The significance of grades
Grades may be around for a bit on paper, but learning is a lifelong experience. Good grades provide short-term benefit that helps with college admissions whereas fully understanding material helps hone more long-term skills, such as work ethic or learning skills.
Grades consist of a student’s four year weighted and unweighted high school grade point average (GPA), which measures the academic ability of the student. To many Americans today, there is no debate about whether one is going to college. According to a survey of 1,400 Americans, conducted by The National Center for Public Policy and Higher Education, higher education is commonly associated with higher incomes, more accessible job opportunities and a decent or high income. In recent years, getting into a good college has never been so important, but doing so requires good grades.
Ultimately, the importance of GPA depends on which major or career path the student wishes to pursue. For example, an admissions officer at a top-tier law school, such as Harvard, Yale, Stanford or Columbia, will likely look for a 4.0 GPA (or higher) and high Law School Admission Test (LSAT) scores. These courses in colleges are in high demand and more rigorous. In contrast, a student choosing a less competitive major, such as Women’s Studies or Language Studies, does not require a 4.0.
Since Walnut places a heavy emphasis on academics, many students feel pressured to achieve high marks, and this type of pressure distorts their view of education. Instead of seeing education as a stepping-stone to success, it is viewed as an obstacle. Often, one can hear friends, classmates and the casual passerby lament about the state of their grades. In addition, some parents believe that grades are the sole determining factor for getting into a good college, and therefore they pack their child’s schedule with rigorous classes and tutors. Although this emphasis is reasonable, it causes one to overlook the value of education: to learn and be curious.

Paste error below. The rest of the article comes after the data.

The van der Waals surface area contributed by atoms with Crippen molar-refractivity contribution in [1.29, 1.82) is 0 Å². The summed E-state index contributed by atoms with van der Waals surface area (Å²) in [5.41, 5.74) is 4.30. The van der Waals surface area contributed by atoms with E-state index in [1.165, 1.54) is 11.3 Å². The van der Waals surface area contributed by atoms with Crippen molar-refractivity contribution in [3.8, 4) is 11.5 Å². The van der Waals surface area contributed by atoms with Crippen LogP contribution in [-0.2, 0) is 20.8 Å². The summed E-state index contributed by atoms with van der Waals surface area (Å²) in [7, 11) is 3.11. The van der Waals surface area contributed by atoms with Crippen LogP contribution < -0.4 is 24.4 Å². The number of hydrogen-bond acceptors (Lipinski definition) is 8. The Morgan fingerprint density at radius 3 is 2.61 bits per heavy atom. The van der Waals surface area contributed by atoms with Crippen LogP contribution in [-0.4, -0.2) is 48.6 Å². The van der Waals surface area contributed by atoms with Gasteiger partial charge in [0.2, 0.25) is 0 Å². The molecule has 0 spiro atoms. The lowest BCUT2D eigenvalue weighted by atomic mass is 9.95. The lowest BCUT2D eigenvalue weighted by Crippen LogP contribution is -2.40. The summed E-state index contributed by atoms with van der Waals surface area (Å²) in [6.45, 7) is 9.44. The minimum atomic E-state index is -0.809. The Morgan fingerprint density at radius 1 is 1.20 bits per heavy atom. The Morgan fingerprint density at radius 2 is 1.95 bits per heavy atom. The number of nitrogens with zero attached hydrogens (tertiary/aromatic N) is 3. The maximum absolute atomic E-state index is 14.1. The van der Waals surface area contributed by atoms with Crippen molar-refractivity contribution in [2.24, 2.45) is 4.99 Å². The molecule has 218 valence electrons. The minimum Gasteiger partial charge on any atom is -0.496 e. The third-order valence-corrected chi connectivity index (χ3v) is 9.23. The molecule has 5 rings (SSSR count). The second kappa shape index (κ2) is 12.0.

Often, students hear the statement, “It’s not the grade that matters, but what skills and knowledge you have acquired,” from some of their teachers or friends. They claim that if you set your mind to understanding the material, then you will succeed on assessments. Some students may comprehend the material, but they may not be the best at taking tests. Others may have family issues or off-campus responsibilities that prevent them from properly studying for tests.
But what about after college? Employers in nearly any industry, whether it be food, sales, engineering, healthcare etc., rarely ask for the applicant’s high school GPA. They are interested in which university one has attended and what credentials one has obtained, but to get into a reputable university, one needs to have a high GPA.
In the short term, grades may serve as indicators of a student’s performance and help the compete with others when applying to college. Most importantly, though, the value of learning should not be overshadowed by the desire to obtain high grades.
By Phillip Leung, Production lead
Photo by Olivia Chiang